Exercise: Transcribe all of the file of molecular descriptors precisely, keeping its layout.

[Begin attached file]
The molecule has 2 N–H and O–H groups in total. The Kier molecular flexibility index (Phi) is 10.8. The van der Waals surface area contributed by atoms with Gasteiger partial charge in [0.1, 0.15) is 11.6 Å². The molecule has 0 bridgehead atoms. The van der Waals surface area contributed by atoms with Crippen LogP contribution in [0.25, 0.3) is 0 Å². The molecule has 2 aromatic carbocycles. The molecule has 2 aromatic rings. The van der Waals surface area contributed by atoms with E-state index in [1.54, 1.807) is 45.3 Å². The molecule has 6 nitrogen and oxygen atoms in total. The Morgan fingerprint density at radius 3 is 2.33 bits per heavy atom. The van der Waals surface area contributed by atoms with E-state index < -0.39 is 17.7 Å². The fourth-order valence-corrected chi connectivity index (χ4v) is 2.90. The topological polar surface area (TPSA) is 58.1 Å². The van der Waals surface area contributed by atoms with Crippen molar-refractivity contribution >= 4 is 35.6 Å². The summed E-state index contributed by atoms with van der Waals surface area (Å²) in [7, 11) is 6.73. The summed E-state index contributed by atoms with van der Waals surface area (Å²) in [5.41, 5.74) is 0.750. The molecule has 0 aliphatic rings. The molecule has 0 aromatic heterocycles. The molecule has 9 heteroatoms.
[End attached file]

The molecule has 2 N–H and O–H groups in total. The Kier molecular flexibility index (Phi) is 10.8. The van der Waals surface area contributed by atoms with Gasteiger partial charge in [0.1, 0.15) is 11.6 Å². The molecule has 0 bridgehead atoms. The van der Waals surface area contributed by atoms with Crippen LogP contribution in [0.25, 0.3) is 0 Å². The molecule has 2 aromatic carbocycles. The molecule has 2 aromatic rings. The van der Waals surface area contributed by atoms with E-state index in [1.54, 1.807) is 45.3 Å². The molecule has 6 nitrogen and oxygen atoms in total. The Morgan fingerprint density at radius 3 is 2.33 bits per heavy atom. The van der Waals surface area contributed by atoms with E-state index < -0.39 is 17.7 Å². The fourth-order valence-corrected chi connectivity index (χ4v) is 2.90. The topological polar surface area (TPSA) is 58.1 Å². The van der Waals surface area contributed by atoms with Crippen molar-refractivity contribution >= 4 is 35.6 Å². The summed E-state index contributed by atoms with van der Waals surface area (Å²) in [7, 11) is 6.73. The summed E-state index contributed by atoms with van der Waals surface area (Å²) in [5.41, 5.74) is 0.750. The molecule has 0 aliphatic rings. The molecule has 0 aromatic heterocycles. The molecule has 9 heteroatoms.